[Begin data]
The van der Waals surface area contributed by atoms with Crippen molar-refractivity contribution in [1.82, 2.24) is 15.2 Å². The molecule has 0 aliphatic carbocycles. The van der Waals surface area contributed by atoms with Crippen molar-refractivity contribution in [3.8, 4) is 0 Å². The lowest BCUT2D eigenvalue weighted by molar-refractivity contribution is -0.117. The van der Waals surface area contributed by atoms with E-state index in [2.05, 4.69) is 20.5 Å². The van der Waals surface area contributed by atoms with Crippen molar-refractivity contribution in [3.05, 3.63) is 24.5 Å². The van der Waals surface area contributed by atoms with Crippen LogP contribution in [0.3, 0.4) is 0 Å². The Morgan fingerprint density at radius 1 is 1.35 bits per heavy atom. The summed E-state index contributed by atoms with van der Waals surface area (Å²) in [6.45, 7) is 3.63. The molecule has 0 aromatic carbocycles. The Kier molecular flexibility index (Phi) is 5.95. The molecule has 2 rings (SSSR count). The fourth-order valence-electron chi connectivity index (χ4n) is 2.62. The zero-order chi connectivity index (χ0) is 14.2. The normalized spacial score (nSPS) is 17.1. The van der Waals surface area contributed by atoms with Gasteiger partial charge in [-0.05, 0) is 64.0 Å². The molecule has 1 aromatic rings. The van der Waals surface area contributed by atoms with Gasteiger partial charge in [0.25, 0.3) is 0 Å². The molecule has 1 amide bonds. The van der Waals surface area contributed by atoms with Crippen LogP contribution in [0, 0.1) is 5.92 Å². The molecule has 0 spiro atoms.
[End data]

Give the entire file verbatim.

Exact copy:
The van der Waals surface area contributed by atoms with Crippen molar-refractivity contribution in [1.82, 2.24) is 15.2 Å². The molecule has 0 aliphatic carbocycles. The van der Waals surface area contributed by atoms with Crippen molar-refractivity contribution in [3.8, 4) is 0 Å². The lowest BCUT2D eigenvalue weighted by molar-refractivity contribution is -0.117. The van der Waals surface area contributed by atoms with E-state index in [2.05, 4.69) is 20.5 Å². The van der Waals surface area contributed by atoms with Crippen molar-refractivity contribution in [3.05, 3.63) is 24.5 Å². The van der Waals surface area contributed by atoms with Crippen LogP contribution in [0.3, 0.4) is 0 Å². The Morgan fingerprint density at radius 1 is 1.35 bits per heavy atom. The summed E-state index contributed by atoms with van der Waals surface area (Å²) in [6.45, 7) is 3.63. The molecule has 0 aromatic carbocycles. The Kier molecular flexibility index (Phi) is 5.95. The molecule has 2 rings (SSSR count). The fourth-order valence-electron chi connectivity index (χ4n) is 2.62. The zero-order chi connectivity index (χ0) is 14.2. The normalized spacial score (nSPS) is 17.1. The van der Waals surface area contributed by atoms with Gasteiger partial charge in [-0.05, 0) is 64.0 Å². The molecule has 1 aromatic rings. The van der Waals surface area contributed by atoms with Gasteiger partial charge in [0.25, 0.3) is 0 Å². The molecule has 1 amide bonds. The van der Waals surface area contributed by atoms with Crippen LogP contribution in [0, 0.1) is 5.92 Å². The molecule has 0 spiro atoms.